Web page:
On longer timescales, stars are pulled apart not only by nearby stars, but also by the rotation of the Milky Way itself. The Milky Way is shaped like a disk with spiral arms and a bar-shaped center around which all the stars orbit. But we need to know that the celestial bodies in the galaxy are not like a point on a solid plate, they cannot move, they have relative freedom. When the “plates” are turned, they also move back and forth, side to side. Our sun has a roughly circular orbit, and it takes about 220 million years to go around the center of the galaxy. The sun is 4.5 billion years old, so it has orbited the center of the galaxy about 20 times. For stars that have been drifting away, this time is enough to make them distant.
  So, neighboring stars in space distance are not necessarily siblings. Conversely, members of a star cluster will eventually be dispersed over a large area, and may even appear on the other side of the Milky Way.
Find method one:
Check trace element abundance

  However, since they come from the same family, members must have common characteristics. For example, you and your brothers and sisters both have the genes of your parents, and even retain the same living habits. Stars are similar to people in this respect. Although the composition of stars is mainly hydrogen and helium, other trace elements (elements other than hydrogen and helium) from the proto-nebula are also present. The abundance of these trace elements is different for different nebulae, but it is the same for stars born in the same nebula. So, if you take the spectra of the stars in the Orion Nebula (or the Pleiades) you’ll find that the trace element abundances of these stars are consistent.
  We now have detailed spectra of hundreds of thousands of stars in the Milky Way, so astronomers can compare individual star-by-star trace element abundances with those of the sun. Using this method, astronomers have identified some possible siblings of the sun.
  Still, some astronomers are skeptical, fearing that the differences between nebulae are so small that examining the abundance of trace elements alone is not enough to identify the closeness of stars.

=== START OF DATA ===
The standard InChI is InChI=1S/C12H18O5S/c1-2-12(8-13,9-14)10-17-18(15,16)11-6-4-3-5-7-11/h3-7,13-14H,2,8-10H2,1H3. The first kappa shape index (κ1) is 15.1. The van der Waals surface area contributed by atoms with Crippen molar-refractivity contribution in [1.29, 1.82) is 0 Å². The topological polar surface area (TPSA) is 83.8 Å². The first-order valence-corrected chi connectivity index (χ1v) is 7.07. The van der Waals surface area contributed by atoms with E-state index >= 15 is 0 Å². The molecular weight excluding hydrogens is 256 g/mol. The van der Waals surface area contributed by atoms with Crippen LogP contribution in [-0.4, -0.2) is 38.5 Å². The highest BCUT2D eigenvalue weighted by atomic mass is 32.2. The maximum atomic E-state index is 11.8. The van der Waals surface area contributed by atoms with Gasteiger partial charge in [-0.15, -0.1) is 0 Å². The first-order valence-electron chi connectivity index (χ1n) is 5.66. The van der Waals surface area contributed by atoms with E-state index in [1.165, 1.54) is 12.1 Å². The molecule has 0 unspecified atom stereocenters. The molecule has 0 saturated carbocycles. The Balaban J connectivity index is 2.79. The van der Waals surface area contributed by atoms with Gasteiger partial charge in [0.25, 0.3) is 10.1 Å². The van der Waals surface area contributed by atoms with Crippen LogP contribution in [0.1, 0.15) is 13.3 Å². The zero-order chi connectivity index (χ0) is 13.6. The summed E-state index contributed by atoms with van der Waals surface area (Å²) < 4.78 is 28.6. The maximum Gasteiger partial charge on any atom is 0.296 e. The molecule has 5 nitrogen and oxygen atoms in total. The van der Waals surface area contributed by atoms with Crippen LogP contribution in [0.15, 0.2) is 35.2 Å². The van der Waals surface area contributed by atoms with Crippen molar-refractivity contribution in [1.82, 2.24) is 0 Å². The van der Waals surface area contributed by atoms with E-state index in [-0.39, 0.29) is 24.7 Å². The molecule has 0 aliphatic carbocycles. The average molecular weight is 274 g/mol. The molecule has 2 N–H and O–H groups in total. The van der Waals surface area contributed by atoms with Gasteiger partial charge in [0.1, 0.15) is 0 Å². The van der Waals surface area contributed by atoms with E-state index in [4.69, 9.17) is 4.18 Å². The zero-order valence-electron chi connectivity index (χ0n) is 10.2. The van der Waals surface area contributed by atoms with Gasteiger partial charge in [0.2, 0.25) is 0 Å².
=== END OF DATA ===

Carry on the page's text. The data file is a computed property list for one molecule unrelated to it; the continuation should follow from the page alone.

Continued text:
Look for method two:
Restoration of stellar trajectory

  So, the second way to solve this problem comes into play. In 2013 the European Space Agency launched the Gaia space observatory to map the precise positions of the 1.3 billion stars in our galaxy. In 2018, Gaia released the most accurate 3D map of the Milky Way ever created.
  In addition to describing the position of stars, Gaia can also monitor a star for many years and distinguish the movement of the star; from its current position and movement, astronomers can infer its past movement trajectory.
  In this way, with the Gaia data, astronomers can trace the trajectory of each star that may be a “sibling” of the sun to see if it intersects with the trajectory of the sun when searching. If they are from the same family, then naturally there should be a common beginning.
  Using this approach, astronomers ruled out many stars that are spatially close to the sun, as well as stars with similar trace element abundances to the sun. For example, astronomers have speculated for years that the open star cluster M67 in the constellation of Cancer might be the sun’s “mother” because its 100 stars have similar trace element abundances and are roughly the same age as the sun. But simulation studies show that the past trajectory of the open star cluster M67 is unlikely to intersect with the sun.
  However, astronomers have discovered a new candidate that not only has a similar abundance of trace elements to that of the sun, but also has a trajectory that overlaps with that of the sun. It was called SS1, which means “Sibling Sun 1”. SS1 is located about 1100 light-years away in the constellation Cygnus. You would never have guessed that this humble star might be a sibling of the Sun unless you took the clues that modern astronomy provides.
  Of course, we can’t make a conclusion yet. But as the accuracy of Gaia’s data improves, it should have no problem finding the sun’s lost siblings by then.
  Searching for the “siblings” of the sun is of great significance to our understanding of the structure and evolution of the Milky Way.